This time around I will be reviewing all of my materials from the class, doing the exercises, and doing modified diet, since I'm not a huge fan of brewers.

 

My only negative thoughts about Bradley is that their videos are severely outdated and there are huge needs for improvement in that area. If you have a good instructor, though, she (or they, since some couples teach) should be supplementing with better media resources in class.


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#14 of 25 Old 02-09-2011, 12:32 PM
 
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I liked Bradley. The topics in the class were vast, lots of emphasis on nutrition and exercises, which I liked. I also like the topics that covered the actual mechanics of birth, I think that helped me through the pain because I knew why I was feeling the pain and what it was doing.


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#15 of 25 Old 02-09-2011, 02:04 PM - Thread Starter
 
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You guys think if I already kinda get the mechanics of birth it's not really 100% necessary to put all the time, money, and effort into Bradley?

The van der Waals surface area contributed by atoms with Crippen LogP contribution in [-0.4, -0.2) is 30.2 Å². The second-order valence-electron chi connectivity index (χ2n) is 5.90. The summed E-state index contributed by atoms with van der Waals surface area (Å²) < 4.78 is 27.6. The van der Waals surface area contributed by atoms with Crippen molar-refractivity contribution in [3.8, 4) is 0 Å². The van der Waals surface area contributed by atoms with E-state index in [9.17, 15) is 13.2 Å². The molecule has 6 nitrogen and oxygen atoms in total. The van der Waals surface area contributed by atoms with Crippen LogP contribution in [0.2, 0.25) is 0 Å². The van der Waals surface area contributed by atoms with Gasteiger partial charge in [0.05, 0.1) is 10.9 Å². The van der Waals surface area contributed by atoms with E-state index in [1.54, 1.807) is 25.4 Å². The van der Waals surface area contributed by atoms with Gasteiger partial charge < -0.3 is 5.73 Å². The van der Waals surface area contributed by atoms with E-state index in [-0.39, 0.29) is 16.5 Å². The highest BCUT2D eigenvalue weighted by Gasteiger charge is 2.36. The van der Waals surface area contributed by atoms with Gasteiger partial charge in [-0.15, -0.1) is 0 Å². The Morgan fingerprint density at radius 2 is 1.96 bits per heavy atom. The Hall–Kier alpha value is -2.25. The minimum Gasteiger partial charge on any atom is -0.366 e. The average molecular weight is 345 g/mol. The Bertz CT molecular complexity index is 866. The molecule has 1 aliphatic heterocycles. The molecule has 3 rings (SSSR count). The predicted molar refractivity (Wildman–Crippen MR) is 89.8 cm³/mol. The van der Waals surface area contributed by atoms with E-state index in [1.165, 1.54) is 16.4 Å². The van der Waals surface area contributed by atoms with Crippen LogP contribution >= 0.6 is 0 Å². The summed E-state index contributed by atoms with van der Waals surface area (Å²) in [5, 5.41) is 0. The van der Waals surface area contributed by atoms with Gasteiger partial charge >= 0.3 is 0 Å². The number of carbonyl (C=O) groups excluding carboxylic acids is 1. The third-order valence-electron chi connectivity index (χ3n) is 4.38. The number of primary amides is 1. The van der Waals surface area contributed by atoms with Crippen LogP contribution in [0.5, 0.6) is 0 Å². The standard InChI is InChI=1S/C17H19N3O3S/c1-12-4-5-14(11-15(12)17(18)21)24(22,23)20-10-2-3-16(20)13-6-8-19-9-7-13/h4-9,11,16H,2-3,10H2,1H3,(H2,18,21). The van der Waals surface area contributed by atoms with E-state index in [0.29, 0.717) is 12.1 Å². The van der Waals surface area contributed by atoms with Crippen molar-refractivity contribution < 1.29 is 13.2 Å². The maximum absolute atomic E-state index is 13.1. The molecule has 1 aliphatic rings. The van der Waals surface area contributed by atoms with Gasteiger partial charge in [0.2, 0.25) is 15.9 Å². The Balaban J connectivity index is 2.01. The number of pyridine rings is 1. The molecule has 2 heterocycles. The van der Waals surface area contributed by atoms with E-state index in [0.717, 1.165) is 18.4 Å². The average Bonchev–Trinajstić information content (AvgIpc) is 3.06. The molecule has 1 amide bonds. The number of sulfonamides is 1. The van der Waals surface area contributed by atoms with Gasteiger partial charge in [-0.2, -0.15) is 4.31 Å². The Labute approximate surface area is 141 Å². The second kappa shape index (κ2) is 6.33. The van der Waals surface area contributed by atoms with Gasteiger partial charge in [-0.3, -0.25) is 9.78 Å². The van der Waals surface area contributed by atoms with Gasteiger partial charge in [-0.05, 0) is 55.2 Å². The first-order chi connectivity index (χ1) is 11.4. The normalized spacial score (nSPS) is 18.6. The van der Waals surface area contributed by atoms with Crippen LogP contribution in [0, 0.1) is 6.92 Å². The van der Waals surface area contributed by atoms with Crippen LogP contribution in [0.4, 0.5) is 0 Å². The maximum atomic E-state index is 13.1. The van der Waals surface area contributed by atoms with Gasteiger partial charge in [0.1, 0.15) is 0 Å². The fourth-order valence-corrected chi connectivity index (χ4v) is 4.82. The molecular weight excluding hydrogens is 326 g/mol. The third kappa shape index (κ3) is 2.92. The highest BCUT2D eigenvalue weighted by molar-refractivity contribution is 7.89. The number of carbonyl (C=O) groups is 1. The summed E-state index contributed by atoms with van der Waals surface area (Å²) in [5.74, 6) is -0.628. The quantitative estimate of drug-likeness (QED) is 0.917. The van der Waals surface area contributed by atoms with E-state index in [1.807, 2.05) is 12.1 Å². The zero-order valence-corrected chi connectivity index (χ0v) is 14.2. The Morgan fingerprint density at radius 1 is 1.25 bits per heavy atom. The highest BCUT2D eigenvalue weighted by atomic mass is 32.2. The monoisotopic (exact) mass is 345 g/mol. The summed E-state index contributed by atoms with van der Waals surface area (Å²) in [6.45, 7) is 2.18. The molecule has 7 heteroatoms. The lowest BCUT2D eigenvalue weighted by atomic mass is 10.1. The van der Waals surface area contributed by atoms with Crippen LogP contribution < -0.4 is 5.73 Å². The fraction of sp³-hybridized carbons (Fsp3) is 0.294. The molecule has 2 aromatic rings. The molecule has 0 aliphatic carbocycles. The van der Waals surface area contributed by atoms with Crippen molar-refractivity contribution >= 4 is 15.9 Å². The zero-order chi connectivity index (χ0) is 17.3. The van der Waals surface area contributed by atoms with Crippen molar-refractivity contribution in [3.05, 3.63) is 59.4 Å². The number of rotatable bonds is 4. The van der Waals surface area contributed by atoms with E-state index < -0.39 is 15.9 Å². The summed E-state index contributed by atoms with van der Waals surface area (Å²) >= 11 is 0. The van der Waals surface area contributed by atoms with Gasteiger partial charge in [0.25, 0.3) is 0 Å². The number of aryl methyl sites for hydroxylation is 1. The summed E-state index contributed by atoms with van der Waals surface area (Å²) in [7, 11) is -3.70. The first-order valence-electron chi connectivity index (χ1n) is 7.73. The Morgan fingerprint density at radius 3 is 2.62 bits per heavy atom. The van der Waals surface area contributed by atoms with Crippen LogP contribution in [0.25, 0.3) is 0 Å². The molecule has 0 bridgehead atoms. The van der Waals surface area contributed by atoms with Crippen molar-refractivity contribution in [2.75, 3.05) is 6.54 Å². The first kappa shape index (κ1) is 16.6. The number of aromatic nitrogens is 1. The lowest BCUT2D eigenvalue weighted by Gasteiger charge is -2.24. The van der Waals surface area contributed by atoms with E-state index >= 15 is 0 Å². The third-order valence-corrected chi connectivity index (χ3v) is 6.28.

I'm liking BFW so far.  I like how it's from the birthing mother's perspective instead of "stages"/typical outsiders view.  It's clicking with me.  But at the same time I don't know if it's going to help me experience labor more positively!  Just thinking out loud.


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#16 of 25 Old 02-09-2011, 03:59 PM
 
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Quote:
Originally Posted by Baby_Cakes View Post

You guys think if I already kinda get the mechanics of birth it's not really 100% necessary to put all the time, money, and effort into Bradley?

 

I'm liking BFW so far.  I like how it's from the birthing mother's perspective instead of "stages"/typical outsiders view.  It's clicking with me.  But at the same time I don't know if it's going to help me experience labor more positively!  Just thinking out loud.


Carrie check out the birthingbetter.com website. The kit only cost $80 and if you download it instead of a hard copy its only about $63. It is self taught from the materials, but there is plenty to help, and lots for DH to participate in and feel like he is part of the birth too. My friend who recommended it to me has used it multiple times all of them HBACs. She felt like she really learned a lot more about how to make the birth better, and I've already learned some and my kit hasn't arrived yet (just from talking to her.)


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#17 of 25 Old 02-09-2011, 04:31 PM